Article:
As stewards of God’s creation, we must make sustainable choices where possible and wisely use the resources He has provided for us. This calling leads an ever-increasing number of pastors to pursue LEED certification for their new church builds.
Pursuing this eco-friendly certification demonstrates a church’s commitment to stewardship of our natural and monetary resources. It’s also an excellent opportunity to unite with the community in a combined effort to fight climate change.
What Is LEED Certification?
LEED is the most widely recognized set of specifications for eco-friendly structures across the globe. The U.S. Green Building Council – the developer of LEED – created this certification to raise the standards for design, construction, and operation.
To gain certification, you must apply and meet all of the requirements. Every design will need to consider the environmental impact of its location, the materials used, the energy required, and the waste generated. Approval works on a points system, requiring at least 40 points to reach certification. Above that, structures can earn silver, gold, or platinum status.
So, what are the effects? A study found that by building along LEED standards, buildings contributed 50% fewer greenhouse gases than conventional buildings due to water consumption, 5% fewer GHGs due to transportation and 48% fewer GHGs due to solid waste.
How Can Your Church Meet LEED Guidelines?
When designing your church with your chosen architect, there are nine eco-conscious categories where you can earn points toward certification.
1. Energy and Atmosphere (33 possible points)
This category focuses on designing a finished structure with energy-efficient systems and renewable energy sources. Purchase certified appliances and work with knowledgeable contractors who can help you choose the best mechanical, electrical, and plumbing systems.
Another great way to earn some points is to produce your own energy with solar panels or geothermal systems, or purchase renewable energy credits to power your church.
2. Indoor Environmental Quality (16 possible points)
Indoor environmental quality prioritizes the experience and health of individuals using the building. In this case, that’s your congregation, visitors, and staff. You can earn points for air quality, lighting, views, and acoustics, to name a few.
Take steps toward earning points in this category by being a smoke-free church. You can also install approved HVAC systems with filtration. You should also consider installing plenty of windows to let in lots of natural light – for even more points, make sure the windows can open to let in the fresh air.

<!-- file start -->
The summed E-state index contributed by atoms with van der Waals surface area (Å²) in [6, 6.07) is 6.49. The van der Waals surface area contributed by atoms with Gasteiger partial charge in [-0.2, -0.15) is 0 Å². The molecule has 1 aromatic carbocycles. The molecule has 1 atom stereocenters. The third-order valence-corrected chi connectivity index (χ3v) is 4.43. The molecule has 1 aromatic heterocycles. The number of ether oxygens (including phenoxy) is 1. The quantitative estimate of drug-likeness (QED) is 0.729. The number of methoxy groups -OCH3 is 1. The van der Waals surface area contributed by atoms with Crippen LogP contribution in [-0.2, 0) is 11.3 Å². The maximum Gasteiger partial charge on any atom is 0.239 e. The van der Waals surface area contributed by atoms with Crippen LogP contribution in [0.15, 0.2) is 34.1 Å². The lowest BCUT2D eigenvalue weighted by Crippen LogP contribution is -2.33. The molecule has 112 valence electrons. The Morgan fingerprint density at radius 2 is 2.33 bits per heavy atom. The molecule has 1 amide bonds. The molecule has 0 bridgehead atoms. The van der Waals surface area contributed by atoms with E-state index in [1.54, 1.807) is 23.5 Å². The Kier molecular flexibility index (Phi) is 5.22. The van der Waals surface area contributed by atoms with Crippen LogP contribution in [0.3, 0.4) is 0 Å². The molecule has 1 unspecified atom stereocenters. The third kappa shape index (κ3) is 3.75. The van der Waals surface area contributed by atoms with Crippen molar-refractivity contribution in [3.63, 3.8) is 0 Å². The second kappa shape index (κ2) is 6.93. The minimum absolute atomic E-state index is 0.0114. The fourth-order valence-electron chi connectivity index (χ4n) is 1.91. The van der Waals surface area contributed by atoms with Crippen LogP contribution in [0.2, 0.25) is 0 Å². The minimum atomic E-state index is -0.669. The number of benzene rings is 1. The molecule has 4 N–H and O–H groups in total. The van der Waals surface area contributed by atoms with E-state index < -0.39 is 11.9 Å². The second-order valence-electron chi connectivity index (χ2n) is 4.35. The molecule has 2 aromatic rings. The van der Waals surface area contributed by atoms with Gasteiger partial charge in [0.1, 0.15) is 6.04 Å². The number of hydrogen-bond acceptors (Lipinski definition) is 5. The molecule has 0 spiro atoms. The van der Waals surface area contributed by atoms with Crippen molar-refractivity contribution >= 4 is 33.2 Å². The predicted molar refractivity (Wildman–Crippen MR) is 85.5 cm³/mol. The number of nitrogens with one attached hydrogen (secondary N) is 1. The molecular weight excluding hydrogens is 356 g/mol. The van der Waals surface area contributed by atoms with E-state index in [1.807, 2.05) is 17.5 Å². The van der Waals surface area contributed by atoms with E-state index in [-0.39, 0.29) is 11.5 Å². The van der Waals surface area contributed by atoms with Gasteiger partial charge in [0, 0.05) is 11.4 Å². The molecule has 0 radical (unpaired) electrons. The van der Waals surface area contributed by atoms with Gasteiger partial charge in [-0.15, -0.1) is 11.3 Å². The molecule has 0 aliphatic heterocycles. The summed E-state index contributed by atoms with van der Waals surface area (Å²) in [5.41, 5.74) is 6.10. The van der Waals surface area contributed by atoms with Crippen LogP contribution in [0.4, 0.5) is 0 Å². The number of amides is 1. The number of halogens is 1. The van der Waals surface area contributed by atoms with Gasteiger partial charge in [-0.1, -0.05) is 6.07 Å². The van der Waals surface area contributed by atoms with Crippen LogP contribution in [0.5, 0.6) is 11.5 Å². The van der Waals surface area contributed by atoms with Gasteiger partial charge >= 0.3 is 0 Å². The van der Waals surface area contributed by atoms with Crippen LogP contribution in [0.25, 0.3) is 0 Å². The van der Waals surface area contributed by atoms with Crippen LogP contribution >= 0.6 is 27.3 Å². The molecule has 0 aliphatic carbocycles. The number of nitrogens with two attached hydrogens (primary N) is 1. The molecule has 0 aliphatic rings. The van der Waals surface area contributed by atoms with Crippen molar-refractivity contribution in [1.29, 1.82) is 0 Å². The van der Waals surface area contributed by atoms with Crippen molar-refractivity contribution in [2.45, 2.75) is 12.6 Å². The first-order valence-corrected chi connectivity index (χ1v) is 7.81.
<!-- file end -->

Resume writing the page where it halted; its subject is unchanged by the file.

3. Location and Transportation (16 possible points)
Earning points in the location and transportation category requires choosing a building site carefully and examining the ecological impact. You should also try to reduce vehicle travel and improve health through physical activity.
Improvements to your design in this category could look like bike racks and electric car charging stations. You could also choose a site close to public transportation so your congregation won’t be as reliant on individual vehicles.
4. Materials and Resources (13 possible points)
You can gain credits for materials by optimizing your use of natural resources. The goal is to reduce the use of virgin materials and toxic chemicals. Whenever possible, you should use recycled products.
You might also use low- or no-VOC (volatile organic compounds) paints and stains. You could also pick materials made from renewable or responsible materials. Bamboo flooring would have a lower ecological footprint than hardwood.
5. Water Efficiency (11 possible points)
Water efficiency points are for reducing your church’s water usage, both indoors and outdoors. An easy way to accomplish this goal is to plan for low-flow plumbing fixtures in your build. You could also collect rainwater to use for landscaping.
6. Sustainable Sites (10 possible points)
To earn points for sustainable sites, you’ll need to choose a location for your new building that meets a few criteria. The site shouldn’t take over any farmland or remove vast amounts of natural resources.
You and your contractor should also have a plan in place to reduce the pollution from your site, watching for soil erosion, air quality from construction dust, and chemical runoff.
7. Innovation (6 possible points)
There are only two ways to earn credits in this category. You can hire someone for the building team who’s a LEED Accredited Professional. Additional points are up for grabs for builders who demonstrate significant design innovation.
8. Regional Priority (4 possible points)
You can earn regional priority points by adding aspects to your church building project that take into account needs specific to your geographical area. If you live in a drought-affected region, choosing to xeriscape – a water-efficient landscaping style – rather than engaging in traditional landscaping could earn you points.
9. Integrative Process (1 possible point)
Your new church can earn one credit just for being intentional with your eco-friendly choices from the get-go. You’ll need to prove you established specific goals in the design phase and analyzed your choices every step of the way to integrate all systems efficiently.
Don’t Snooze on Designing Your Church for LEED Certification
If you plan to earn LEED certification for your church building, the best time to start is right now. Many of the credits require you to prepare for them in the design process. Waiting until construction has already begun may be too late to get some of those points.